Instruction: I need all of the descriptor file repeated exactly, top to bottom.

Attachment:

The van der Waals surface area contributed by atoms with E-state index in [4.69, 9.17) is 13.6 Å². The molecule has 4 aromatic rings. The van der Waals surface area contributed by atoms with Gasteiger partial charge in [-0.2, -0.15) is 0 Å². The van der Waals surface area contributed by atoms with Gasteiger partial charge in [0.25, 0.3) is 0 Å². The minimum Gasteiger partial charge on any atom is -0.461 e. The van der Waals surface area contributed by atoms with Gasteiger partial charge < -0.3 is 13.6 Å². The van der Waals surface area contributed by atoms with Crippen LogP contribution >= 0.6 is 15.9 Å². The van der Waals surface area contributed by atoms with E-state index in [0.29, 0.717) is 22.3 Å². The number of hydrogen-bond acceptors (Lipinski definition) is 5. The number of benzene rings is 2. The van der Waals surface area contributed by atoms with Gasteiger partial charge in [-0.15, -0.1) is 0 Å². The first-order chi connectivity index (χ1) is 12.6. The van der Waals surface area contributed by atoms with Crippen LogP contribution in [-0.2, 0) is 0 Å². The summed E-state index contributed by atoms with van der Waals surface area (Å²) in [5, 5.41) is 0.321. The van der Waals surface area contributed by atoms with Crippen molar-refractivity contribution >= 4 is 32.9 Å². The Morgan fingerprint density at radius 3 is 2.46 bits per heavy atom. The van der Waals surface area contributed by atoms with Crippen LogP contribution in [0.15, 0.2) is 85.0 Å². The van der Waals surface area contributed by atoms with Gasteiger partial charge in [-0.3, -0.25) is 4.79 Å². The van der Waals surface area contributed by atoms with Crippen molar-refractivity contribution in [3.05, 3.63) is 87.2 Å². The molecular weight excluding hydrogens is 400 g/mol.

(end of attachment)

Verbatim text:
The van der Waals surface area contributed by atoms with E-state index in [4.69, 9.17) is 13.6 Å². The molecule has 4 aromatic rings. The van der Waals surface area contributed by atoms with Gasteiger partial charge in [-0.2, -0.15) is 0 Å². The van der Waals surface area contributed by atoms with Gasteiger partial charge in [0.25, 0.3) is 0 Å². The minimum Gasteiger partial charge on any atom is -0.461 e. The van der Waals surface area contributed by atoms with Gasteiger partial charge < -0.3 is 13.6 Å². The van der Waals surface area contributed by atoms with Crippen LogP contribution >= 0.6 is 15.9 Å². The van der Waals surface area contributed by atoms with E-state index in [0.29, 0.717) is 22.3 Å². The number of hydrogen-bond acceptors (Lipinski definition) is 5. The number of benzene rings is 2. The van der Waals surface area contributed by atoms with Gasteiger partial charge in [-0.15, -0.1) is 0 Å². The first-order chi connectivity index (χ1) is 12.6. The van der Waals surface area contributed by atoms with Crippen LogP contribution in [-0.2, 0) is 0 Å². The summed E-state index contributed by atoms with van der Waals surface area (Å²) in [5, 5.41) is 0.321. The van der Waals surface area contributed by atoms with Crippen molar-refractivity contribution >= 4 is 32.9 Å². The Morgan fingerprint density at radius 3 is 2.46 bits per heavy atom. The van der Waals surface area contributed by atoms with Crippen LogP contribution in [0.15, 0.2) is 85.0 Å². The van der Waals surface area contributed by atoms with Gasteiger partial charge in [-0.3, -0.25) is 4.79 Å². The van der Waals surface area contributed by atoms with Crippen molar-refractivity contribution in [3.05, 3.63) is 87.2 Å². The molecular weight excluding hydrogens is 400 g/mol.